Plot


ACT I A “small and fine” melody, “telling of grass and trees and the horizon” is heard upon a flute. Willy Loman, two large sample cases in hand, arrives home early from a business trip. His wife Linda stirs from bed, puts on a robe, and comes down to speak to him. Willy was feeling exhausted and disoriented on the road, and he had to turn back just past Yonkers and return to New York. (“I’m tellin’ ya, I absolutely forgot I was driving. If I’d’ve gone the other way over the white line I might’ve killed somebody,” he tells his wife.) Linda urges Willy to ask his boss to let him work closer to home, and he promises to do so. Their conversation turns to their sons, and Willy expresses his frustration that Biff, at the age of thirty-four, has yet to “find himself”. Linda returns to bed, but Willy begins muttering to himself about the old car Biff used to take care of.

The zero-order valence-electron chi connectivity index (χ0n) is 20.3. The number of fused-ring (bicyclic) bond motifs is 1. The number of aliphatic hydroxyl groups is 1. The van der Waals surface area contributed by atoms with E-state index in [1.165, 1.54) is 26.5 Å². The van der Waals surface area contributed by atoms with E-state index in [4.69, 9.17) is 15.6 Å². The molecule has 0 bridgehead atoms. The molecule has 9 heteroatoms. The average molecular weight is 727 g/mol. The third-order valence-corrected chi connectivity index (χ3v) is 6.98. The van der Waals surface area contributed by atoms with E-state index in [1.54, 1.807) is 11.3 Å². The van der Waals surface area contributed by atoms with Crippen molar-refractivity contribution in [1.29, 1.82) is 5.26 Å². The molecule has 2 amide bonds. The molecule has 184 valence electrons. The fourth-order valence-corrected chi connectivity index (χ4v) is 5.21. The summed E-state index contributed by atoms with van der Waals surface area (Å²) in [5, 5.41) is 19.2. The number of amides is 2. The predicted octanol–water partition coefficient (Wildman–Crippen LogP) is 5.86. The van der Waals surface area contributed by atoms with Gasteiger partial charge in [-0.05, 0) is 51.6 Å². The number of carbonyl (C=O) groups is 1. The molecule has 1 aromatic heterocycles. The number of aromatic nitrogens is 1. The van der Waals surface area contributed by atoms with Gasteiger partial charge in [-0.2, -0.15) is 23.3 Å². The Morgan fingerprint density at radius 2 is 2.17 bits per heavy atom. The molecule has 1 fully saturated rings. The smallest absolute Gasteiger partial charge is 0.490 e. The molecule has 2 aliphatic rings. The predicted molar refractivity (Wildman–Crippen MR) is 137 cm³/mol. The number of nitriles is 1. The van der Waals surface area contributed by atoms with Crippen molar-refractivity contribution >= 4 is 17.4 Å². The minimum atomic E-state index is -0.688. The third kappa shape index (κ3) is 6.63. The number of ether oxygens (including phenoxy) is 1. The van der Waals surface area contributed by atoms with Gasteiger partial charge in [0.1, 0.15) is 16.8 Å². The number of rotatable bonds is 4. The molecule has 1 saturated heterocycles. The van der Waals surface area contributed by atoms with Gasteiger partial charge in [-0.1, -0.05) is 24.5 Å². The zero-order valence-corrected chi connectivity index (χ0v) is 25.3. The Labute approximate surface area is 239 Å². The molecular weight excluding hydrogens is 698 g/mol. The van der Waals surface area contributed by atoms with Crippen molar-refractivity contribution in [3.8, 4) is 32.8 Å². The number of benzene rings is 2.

In their bedroom, Happy and Biff hear their father and discuss his sharply declining stability. Biff is agitated by Willy’s disappointment in him, and he confesses he feels equally lost working in the city (“To suffer fifty weeks of the year for the sake of a two-week vacation, when all you really desire is to be outdoors, with your shirt off.”) and the in country (“What the hell am I doing, playing around with horses, twenty-eight dollars a week!”). He’s tried “twenty or thirty different kinds of jobs since I left home,” and he’s not sure what’s left for him. Happy, though making more money than Biff, is equally discontent. He’s unable to advance in his sales job at a local store until the merchandise manager dies, and “everyone around [him] is so false that [he’s] constantly lowering [his] ideals”. His only real pleasure is seducing the fiancées of the store’s executives. (He’s done it three times!) Biff decides he’ll ask for a meeting with Bill Oliver, his old boss; if he can save ten thousand dollars, he can buy a ranch out west, and he and Happy can go into business together.

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